Every writer has heard this piece of advice. Write what you know. It makes sense. The easiest and most truthful writing comes out of our experiences. But, taken at face value, this advice has always seemed to limit my writing.
What do I know? I know horses, grammar, and the differences between Southern and Northern culture. I know how to play the flute. So does that mean I’m limited to writing only about these things? Do I have to write a contemporary novel about horses or grammar?
Lord, I hope not.
What do I read? I read murder mysteries, but I’ve never committed or solved a crime of that sort. I read historical novels, but I’m not a historian. I’ve read romances, spy novels, and even a little Southern fiction. But I’ve already found Mr. Right, I’m not a spy, and I am not truly Southern.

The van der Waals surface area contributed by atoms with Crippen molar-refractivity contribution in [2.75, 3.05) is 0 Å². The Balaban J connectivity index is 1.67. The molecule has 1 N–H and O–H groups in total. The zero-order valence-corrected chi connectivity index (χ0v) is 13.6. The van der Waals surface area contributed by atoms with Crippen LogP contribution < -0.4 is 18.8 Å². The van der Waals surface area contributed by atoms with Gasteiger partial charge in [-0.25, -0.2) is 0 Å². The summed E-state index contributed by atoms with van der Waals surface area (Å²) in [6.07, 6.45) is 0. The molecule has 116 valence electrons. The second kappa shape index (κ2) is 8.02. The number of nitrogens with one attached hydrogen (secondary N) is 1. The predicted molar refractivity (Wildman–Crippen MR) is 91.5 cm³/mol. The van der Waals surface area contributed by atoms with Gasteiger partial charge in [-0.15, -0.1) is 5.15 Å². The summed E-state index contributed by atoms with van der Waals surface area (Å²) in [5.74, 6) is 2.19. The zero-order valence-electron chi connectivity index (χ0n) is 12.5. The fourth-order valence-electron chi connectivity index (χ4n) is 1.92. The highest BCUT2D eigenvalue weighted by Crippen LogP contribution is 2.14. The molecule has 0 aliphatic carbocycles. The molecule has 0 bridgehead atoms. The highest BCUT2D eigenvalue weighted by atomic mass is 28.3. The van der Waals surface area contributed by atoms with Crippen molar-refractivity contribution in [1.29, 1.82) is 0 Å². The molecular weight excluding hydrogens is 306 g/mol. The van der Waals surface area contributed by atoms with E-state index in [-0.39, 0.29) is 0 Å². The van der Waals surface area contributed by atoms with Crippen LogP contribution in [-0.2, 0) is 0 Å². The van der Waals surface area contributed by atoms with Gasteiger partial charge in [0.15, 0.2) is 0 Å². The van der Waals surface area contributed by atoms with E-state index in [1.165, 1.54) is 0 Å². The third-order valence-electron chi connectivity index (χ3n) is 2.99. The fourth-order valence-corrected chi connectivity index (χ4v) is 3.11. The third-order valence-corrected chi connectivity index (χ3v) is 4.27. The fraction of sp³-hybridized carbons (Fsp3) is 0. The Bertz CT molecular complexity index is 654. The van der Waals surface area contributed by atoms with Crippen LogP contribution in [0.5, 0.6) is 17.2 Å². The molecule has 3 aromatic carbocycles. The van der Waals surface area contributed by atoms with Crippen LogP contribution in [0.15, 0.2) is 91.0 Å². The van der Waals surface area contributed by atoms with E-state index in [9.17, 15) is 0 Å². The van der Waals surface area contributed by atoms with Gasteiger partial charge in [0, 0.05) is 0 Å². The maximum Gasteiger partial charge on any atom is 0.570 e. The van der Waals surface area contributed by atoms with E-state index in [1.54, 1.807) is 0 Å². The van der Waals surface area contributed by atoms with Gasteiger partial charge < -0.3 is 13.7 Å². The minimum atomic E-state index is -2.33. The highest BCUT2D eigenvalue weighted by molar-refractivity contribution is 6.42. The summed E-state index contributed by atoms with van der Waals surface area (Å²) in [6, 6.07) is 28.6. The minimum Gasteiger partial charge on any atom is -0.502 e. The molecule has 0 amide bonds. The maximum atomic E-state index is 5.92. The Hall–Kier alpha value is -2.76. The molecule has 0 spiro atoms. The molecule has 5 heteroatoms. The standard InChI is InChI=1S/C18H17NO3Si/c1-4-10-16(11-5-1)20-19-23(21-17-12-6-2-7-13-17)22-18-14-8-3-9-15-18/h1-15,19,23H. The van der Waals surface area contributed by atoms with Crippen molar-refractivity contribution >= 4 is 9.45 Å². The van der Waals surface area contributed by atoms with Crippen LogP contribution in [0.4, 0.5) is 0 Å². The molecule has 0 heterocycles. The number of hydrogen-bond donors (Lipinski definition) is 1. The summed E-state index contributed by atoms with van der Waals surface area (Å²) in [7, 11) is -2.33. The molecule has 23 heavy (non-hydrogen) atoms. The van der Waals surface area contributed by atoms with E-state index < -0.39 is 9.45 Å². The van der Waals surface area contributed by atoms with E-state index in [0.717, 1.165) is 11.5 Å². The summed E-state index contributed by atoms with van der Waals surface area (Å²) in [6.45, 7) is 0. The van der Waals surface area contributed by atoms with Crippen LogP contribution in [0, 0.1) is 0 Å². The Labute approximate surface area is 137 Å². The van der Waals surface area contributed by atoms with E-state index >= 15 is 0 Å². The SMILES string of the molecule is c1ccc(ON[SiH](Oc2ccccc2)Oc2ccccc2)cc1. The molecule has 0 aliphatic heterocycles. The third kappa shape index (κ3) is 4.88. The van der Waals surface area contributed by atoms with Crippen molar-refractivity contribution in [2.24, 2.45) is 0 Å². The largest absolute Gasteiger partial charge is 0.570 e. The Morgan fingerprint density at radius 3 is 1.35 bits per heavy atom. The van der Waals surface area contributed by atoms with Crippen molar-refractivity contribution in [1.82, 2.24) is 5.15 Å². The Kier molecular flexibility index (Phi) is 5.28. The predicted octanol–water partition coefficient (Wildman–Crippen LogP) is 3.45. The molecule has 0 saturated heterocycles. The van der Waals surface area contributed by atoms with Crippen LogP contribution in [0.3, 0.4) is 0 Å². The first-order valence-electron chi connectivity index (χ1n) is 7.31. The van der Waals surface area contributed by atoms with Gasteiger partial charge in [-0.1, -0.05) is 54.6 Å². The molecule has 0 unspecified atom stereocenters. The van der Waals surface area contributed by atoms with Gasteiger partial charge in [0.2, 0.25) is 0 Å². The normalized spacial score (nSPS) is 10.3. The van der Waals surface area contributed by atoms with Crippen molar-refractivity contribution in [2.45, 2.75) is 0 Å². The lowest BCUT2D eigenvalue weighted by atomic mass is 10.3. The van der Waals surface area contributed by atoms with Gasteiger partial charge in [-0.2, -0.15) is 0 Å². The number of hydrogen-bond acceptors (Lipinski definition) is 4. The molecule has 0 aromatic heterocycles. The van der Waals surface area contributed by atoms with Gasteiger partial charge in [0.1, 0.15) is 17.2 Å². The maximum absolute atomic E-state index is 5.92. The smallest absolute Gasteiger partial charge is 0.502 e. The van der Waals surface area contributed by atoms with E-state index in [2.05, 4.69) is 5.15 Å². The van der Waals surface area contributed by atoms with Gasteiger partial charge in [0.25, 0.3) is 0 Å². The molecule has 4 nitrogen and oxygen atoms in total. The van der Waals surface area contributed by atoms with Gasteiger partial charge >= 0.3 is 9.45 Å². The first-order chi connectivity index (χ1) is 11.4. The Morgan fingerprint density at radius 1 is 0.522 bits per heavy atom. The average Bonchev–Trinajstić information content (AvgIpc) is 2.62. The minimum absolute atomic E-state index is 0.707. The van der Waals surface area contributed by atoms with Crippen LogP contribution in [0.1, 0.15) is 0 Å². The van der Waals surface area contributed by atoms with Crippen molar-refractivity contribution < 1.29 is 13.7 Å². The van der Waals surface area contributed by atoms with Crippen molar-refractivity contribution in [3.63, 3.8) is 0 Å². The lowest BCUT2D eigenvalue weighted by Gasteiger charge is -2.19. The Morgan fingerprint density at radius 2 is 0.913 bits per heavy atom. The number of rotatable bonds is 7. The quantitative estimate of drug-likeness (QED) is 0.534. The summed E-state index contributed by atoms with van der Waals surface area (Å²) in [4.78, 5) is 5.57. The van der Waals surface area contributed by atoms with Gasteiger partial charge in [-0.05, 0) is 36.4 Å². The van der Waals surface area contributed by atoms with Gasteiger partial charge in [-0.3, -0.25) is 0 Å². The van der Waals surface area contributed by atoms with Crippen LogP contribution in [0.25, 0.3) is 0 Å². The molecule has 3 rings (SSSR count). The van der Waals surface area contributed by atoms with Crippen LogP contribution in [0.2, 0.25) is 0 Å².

But what is constant over every book is human interaction. I think that’s what “write what you know” really refers to. Write out of your human experience, your interactions with others, your fears, worries, and joys, but don’t limit yourself to writing about the facts you already know. Write about what you want to know, and learn about it, but base your writing in what you know about the world and people.
So I say write what you love–whether mysteries or romances or paranormal futuristic parodies–but write them out of the experiences and truths that you know just from being you.